Google gathers group of health care advisers
■ The council's formation raises speculation as to the company's future plans in Internet health.
By Pamela Lewis Dolan — Posted July 23, 2007
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Google, the Internet search giant, has convened a committee of health care leaders, in the company's words, to "help us better understand the problems consumers and providers face every day and offer feedback on product ideas and development."
The move, announced June 27 on the company's blog (link) has fueled speculation that Google, which has advocated personal health records, is on the verge of developing and marketing its own PHR, among other health ventures. The company has not specified any specific plans for new products, nor a specific role for its advisory committee in developing them.
Still, there have been hints about a Google PHR since the company earlier this year publicly began endorsing the Continuity of Care Record standards for electronic and personal health records. Idaho-based health technology consultant Vince Kuraitis is one of many experts and health bloggers who see Google's health advisory council as the company's first step to a PHR that could dominate its market. He also is one of many who sees Google's health ventures having a dominant impact on the health system itself, given the company's size (No. 241 on the Fortune 500 and rising quickly), Web power (not just search engines, but numerous other Web-based software ventures) and cultural significance ("googling" has become a generic team for Internet searching).
"Google Health ... could be the event of the decade in advancing health care reform -- not just health care information technology ... reform, but health care system reform," Kuraitis wrote on his blog e-caremanagement.com/. "GH promises simultaneously to create AND dominate the market for next generation personal health records. There is nothing else in our solar system or in the entire universe like it."
Adam Bosworth, vice president of Google, said at the World Health Care Conference and at the American Medical Informatics Assn.'s Spring Congress that patients need online access to medical records. But Bosworth did not detail specific plans, and the company will neither confirm nor deny it is working on a PHR.
Doug Henley, MD, executive vice president of the American Academy of Family Physicians, who serves on the committee, said all members of the council were asked to sign nondisclosure agreements. But he does not know what future products Google will present to the council.
American Medical Association COO Bernie Hengesbaugh also is serving on the council.
"We look forward to working with Google and lending our physician perspective in helping shape an Internet-based resource that can better meet the information needs of patients and physicians," said AMA Board of Trustees Chair Edward L. Langston, MD. "Ultimately, we hope that better health care information leads to better health." But Dr. Langston said the AMA's participation does not constitute an endorsement of Google products or services.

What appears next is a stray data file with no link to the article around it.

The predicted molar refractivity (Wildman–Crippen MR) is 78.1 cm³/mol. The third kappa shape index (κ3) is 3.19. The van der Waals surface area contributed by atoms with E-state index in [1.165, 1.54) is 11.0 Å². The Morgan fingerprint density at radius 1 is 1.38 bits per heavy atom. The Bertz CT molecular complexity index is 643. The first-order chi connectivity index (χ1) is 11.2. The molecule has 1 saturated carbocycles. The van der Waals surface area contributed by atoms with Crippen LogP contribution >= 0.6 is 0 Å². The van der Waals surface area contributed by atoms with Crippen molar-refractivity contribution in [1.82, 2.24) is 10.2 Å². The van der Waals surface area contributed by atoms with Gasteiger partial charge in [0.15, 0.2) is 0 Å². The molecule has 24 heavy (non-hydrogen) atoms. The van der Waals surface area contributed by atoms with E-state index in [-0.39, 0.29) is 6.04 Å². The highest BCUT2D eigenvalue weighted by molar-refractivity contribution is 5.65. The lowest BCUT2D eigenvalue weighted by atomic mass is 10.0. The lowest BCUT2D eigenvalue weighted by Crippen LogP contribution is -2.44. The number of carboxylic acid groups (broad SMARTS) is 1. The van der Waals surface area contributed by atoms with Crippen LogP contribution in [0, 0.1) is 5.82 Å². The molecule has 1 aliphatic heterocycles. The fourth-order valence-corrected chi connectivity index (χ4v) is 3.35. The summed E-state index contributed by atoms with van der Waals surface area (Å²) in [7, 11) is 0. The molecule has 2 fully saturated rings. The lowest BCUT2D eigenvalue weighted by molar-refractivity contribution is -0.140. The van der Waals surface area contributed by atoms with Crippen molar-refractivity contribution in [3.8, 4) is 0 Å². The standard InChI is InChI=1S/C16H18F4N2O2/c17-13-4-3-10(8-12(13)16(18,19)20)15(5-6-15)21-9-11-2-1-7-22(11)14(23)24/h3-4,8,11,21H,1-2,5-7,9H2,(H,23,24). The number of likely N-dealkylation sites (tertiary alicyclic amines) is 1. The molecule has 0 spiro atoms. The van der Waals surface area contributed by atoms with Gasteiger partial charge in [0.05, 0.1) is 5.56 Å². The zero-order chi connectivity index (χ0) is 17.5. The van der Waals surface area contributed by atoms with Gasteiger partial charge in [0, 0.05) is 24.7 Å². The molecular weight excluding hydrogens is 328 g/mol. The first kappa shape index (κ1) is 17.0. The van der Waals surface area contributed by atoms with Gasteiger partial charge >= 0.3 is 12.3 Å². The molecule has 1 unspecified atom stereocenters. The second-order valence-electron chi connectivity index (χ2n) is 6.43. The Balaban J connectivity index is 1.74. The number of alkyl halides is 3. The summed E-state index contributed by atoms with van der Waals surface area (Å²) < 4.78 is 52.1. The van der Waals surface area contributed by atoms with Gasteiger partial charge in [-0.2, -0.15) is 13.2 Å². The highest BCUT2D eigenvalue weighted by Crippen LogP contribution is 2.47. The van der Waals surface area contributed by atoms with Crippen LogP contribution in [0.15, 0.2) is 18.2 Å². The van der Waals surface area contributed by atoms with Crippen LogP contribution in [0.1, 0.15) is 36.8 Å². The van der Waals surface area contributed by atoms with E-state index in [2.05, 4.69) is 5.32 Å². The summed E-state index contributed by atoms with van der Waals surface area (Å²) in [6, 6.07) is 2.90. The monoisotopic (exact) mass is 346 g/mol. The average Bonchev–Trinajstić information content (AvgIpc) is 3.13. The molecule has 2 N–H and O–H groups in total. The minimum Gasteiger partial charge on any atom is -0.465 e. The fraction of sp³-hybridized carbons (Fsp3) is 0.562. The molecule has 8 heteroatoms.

According to Google spokesman Steve Langdon, council members will serve a one-year term and will be paid $1,500 per quarterly meeting, with the chair receiving a larger stipend. Some of the council members also will serve as consultants beyond the scope of the council and will be paid for those services as well, Langdon said. Hengesbaugh said he has waived the stipend and will not be paid by Google.
In addition to physicians, organized medicine representatives, medical executives and nonprofit representatives, the council also includes a former congressional budget office director under President Reagan and a Wal-Mart representative. Wal-Mart announced plans last year to provide online PHRs for its employees.
No nurses, medical librarians or health care bloggers were asked to serve, causing several criticisms of Google to surface in blogs and among leaders in those three communities.
Jean Shipman, immediate past president of the Medical Librarians Assn., was hoping to see a medical librarian on the council as Google had sought the association's help with another project. MLA is working with Google on its Co-op health project (link), which allows organizations to "tag" certain Web sites as reliable sources of information. Advisers for that site include at least one medical blogger.
"I feel like no matter how much high tech there is, there's still a need for high touch," Shipman said. "Medical librarians can offer such."
Langdon offered no explanation as to why these groups were not included. But he said the council could grow or shrink over time and that the company "will continue to ask for guidance and input from experts in many disciplines and sectors."